The 6th U.S. Circuit Court of Appeals has reversed the district court ruling that granted Juana Villegas summary judgment and lead to a jury awarding her $200,000 in damages after a trial.
The appeals court also remanded Juana Villegas v. The Metro. Gov’t of Nashville back to federal district court in Nashville for further proceedings.
Metro attorneys had also asked the 6th Circuit to reassign the Villegas case  to another federal judge, claiming that U.S. District Court Judge William J. Haynes was biased against them.
The 6th Circuit Court denied Metro’s request stating that it failed to find evidence that Haynes’ criticisms of the Metro attorneys fell in the realm of favoritism or antagonism.
The ruling states, “The comments cited to us do not display such extreme bias. Rather, they reflect that Judge Haynes, though at times critical in his comments, was attempting to enforce the parameters that he established for the trial. Moreover, Judge Haynes made a number of rulings favorable to Defendant.”
6th Circuit Court judges Eric L. Clay and Julia Smith Gibbons wrote the opinion, which can be found here . Judge Helene N. White dissented.
Of the appeals court ruling filed Monday, Davidson County Sheriff Daron Hall said, “Today, the 6th U.S. Circuit Court of Appeals reversed the U.S. District Court’s April 2011 summary judgment in favor of the plaintiff Juana Villegas in Juana Villegas v. Metropolitan Government of Nashville and Davidson County. We are pleased with today’s reversal. The decision highlights that issues like those in this case should be resolved by juries rather than judges, which reinforces our decision to appeal the summary judgment ruling. I believe our officers followed accepted correctional practices and we look forward to continuing the legal process.”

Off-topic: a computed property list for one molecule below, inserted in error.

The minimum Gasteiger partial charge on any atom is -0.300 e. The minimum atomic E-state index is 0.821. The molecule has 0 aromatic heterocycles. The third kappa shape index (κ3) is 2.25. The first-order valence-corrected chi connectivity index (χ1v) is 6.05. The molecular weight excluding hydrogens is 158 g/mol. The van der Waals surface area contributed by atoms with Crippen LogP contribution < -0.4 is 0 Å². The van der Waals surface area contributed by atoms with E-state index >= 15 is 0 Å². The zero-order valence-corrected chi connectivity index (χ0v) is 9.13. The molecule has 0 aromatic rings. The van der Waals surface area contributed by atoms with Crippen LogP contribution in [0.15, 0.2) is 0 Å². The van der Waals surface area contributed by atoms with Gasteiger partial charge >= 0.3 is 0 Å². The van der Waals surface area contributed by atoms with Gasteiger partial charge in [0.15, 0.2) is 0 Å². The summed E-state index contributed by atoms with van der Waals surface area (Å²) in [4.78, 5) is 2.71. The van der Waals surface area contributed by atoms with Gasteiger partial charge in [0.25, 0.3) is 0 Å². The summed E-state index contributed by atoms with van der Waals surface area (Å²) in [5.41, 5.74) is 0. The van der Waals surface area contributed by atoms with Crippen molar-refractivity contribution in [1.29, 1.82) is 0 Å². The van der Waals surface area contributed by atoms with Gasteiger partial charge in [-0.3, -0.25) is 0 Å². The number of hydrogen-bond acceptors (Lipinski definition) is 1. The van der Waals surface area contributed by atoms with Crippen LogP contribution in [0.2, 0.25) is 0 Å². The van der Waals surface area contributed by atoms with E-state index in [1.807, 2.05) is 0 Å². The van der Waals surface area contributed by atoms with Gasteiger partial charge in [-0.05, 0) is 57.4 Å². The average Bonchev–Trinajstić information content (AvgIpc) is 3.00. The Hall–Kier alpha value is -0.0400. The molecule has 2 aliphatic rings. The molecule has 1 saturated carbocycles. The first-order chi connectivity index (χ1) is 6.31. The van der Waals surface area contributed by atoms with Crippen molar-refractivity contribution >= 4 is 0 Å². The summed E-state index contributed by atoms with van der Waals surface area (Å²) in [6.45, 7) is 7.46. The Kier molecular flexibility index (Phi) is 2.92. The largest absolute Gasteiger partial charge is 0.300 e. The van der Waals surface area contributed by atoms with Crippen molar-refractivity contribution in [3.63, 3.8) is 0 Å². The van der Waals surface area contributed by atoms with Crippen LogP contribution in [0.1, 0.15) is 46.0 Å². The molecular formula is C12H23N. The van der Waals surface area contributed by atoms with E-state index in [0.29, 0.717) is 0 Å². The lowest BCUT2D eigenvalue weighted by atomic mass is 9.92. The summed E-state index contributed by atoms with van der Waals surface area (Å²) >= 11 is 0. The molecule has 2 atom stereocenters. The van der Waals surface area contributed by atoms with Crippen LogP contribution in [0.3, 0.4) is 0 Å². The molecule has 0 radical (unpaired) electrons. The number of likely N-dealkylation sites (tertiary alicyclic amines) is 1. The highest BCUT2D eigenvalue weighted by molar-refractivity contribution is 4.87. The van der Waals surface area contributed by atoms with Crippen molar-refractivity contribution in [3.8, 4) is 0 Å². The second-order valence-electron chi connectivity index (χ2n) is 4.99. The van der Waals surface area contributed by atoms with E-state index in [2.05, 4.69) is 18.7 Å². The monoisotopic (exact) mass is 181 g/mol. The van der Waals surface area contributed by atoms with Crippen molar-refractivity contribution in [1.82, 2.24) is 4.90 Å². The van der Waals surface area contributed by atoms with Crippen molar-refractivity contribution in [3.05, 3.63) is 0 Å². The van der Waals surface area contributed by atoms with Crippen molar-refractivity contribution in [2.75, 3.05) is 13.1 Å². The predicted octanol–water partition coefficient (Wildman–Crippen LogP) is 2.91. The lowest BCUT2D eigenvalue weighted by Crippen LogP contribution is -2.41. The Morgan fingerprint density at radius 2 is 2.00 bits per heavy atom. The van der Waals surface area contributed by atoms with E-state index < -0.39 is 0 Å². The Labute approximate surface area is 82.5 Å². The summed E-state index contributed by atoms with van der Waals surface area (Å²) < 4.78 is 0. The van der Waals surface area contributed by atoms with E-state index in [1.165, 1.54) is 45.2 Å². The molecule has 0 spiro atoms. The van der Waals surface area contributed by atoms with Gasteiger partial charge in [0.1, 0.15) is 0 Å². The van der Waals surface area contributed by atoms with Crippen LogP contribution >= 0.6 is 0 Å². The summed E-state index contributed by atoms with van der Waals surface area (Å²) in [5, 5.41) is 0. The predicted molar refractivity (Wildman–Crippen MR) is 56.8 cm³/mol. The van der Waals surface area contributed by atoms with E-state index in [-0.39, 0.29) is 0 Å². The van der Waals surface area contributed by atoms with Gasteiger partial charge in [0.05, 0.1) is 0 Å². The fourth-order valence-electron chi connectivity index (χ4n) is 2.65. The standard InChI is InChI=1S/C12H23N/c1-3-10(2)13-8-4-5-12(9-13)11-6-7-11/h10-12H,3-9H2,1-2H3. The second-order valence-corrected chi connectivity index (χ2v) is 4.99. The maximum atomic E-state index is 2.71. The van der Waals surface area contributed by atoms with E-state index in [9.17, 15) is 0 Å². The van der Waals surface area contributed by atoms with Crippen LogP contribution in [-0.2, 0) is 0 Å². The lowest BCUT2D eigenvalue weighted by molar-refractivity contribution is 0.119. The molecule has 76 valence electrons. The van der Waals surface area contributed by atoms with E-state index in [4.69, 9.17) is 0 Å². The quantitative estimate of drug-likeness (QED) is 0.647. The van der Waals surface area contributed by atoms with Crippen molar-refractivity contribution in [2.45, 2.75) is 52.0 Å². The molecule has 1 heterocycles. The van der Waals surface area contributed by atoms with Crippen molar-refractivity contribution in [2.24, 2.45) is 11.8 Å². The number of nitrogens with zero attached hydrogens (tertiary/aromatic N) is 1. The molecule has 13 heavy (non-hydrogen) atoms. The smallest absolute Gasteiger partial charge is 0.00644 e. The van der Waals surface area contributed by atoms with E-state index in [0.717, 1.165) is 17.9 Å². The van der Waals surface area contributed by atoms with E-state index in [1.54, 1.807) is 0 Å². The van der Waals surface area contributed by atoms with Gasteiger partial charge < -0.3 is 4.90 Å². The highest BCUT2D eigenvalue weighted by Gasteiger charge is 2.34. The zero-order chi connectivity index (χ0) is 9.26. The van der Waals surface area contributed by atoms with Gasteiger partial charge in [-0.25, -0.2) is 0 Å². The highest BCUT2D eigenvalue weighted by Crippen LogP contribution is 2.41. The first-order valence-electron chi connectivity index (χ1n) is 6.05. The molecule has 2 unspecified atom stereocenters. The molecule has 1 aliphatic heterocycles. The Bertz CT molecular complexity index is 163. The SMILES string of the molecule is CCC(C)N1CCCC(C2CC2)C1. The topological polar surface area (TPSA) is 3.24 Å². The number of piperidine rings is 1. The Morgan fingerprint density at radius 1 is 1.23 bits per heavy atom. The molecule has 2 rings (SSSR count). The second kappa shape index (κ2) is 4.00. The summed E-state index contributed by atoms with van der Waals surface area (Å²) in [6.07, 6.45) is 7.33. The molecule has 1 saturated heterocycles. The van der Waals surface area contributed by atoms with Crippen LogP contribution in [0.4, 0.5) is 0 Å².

Villegas is the undocumented mother of four detained in 2008 as part of the Davidson County Sheriff’s Office’s implementation of the federal 287(g) program following a routine traffic stop by Berry Hill police. Villegas subsequently went into labor and was shackled to a hospital bed in the hours before and after childbirth, triggering the lawsuit against Metro that has garnered national attention.
In April 2011, Haynes granted Villegas summary judgment, ruling that the sheriff’s office’s actions violated her civil rights granted in the 14th Amendment’s due process clause. Later that year, a seven-member jury awarded Villegas $200,000 in damages , far less than the $1.2 million her lawyers sought.
The sheriff’s office opted out of 287(g) last fall when it allowed its memorandum of agreement with the U.S. Immigration and Customs Enforcements to expire .
Metro filed its formal appeal late last March.
|Opinion Reversing and Remanding 3-4-13.pdf ||226.24 KB|